The expectation that men need to initiate consent is unequal, and quite frankly reinforces gender stereotypes. If we are to make progress, there can be no double standards; women should be held to an equal standard. Furthermore, ridiculing a man for asking for consent just because you’re not attracted to him is acidic to the entire movement.

My experience with this make the current depiction of consent look (to me) like: ‘Guys who I’m not interested in or attracted to must ask for consent, but the guys I’m interested in or attracted to should just know without having to ask.’”

See? This is what we’re talking about when we say the double standard. Can you imagine if a man said he didn’t need to ask the woman for consent, because “she should just know” and he “doesn’t need to ask”? That scenario would be completely fucked up. And guess what? News flash, when you reverse the gender roles, it’s still fucked up!

“I understand why people become misogynistic or misandristic, and I think it’s because they were hurt really bad by the other gender, but the answer isn’t resentment-fueled revenge. The cycle of hate and pain is ended with forgiveness, understanding, and inspiring change in those that hurt us. It’s how I overcame my twelve years of abuse from my stepfather, and it was a process, but I feel better now than I ever would have by holding onto my hatred and ‘getting even’.”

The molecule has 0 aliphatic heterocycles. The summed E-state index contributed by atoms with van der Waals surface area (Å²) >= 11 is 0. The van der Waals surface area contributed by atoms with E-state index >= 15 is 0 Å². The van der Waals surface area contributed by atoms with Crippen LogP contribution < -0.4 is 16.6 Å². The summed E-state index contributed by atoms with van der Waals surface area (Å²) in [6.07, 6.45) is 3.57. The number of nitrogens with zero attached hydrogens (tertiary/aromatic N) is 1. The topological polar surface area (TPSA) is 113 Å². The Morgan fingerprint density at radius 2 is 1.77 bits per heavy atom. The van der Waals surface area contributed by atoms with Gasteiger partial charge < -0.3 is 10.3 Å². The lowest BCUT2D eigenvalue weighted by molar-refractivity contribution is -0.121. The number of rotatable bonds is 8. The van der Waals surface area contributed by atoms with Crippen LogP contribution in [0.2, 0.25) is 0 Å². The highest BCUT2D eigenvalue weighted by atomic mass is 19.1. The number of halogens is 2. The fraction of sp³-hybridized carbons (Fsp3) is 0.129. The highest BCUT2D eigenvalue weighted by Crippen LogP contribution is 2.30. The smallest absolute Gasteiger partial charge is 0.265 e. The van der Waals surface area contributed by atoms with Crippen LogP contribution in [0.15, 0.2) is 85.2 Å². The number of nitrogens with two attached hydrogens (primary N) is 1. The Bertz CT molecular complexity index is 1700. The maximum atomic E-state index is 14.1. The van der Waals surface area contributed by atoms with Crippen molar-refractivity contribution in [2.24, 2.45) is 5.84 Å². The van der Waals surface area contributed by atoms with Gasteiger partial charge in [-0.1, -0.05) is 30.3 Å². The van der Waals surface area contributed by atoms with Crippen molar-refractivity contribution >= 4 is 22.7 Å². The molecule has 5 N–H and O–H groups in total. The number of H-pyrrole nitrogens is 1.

If man and woman are equal, we need to hold each other equally accountable for our behaviors. I’m certainly not coming on here to start a war, but I do think we need to think more seriously about the toxic messages we may be unknowingly putting out. No matter who you are: man, woman, or somewhere in-between, you deserve to be treated respectfully, just as much as you deserve to treat others with that same respect. Love is a beautiful thing, but it’s give and take. You know what else is awesome? Sex is pretty awesome. But we both need to try a little bit harder to think with our heads and not so much or genitals, because sex can be a tricky (and hurtful) thing to navigate without a clear level of consent between the two parties.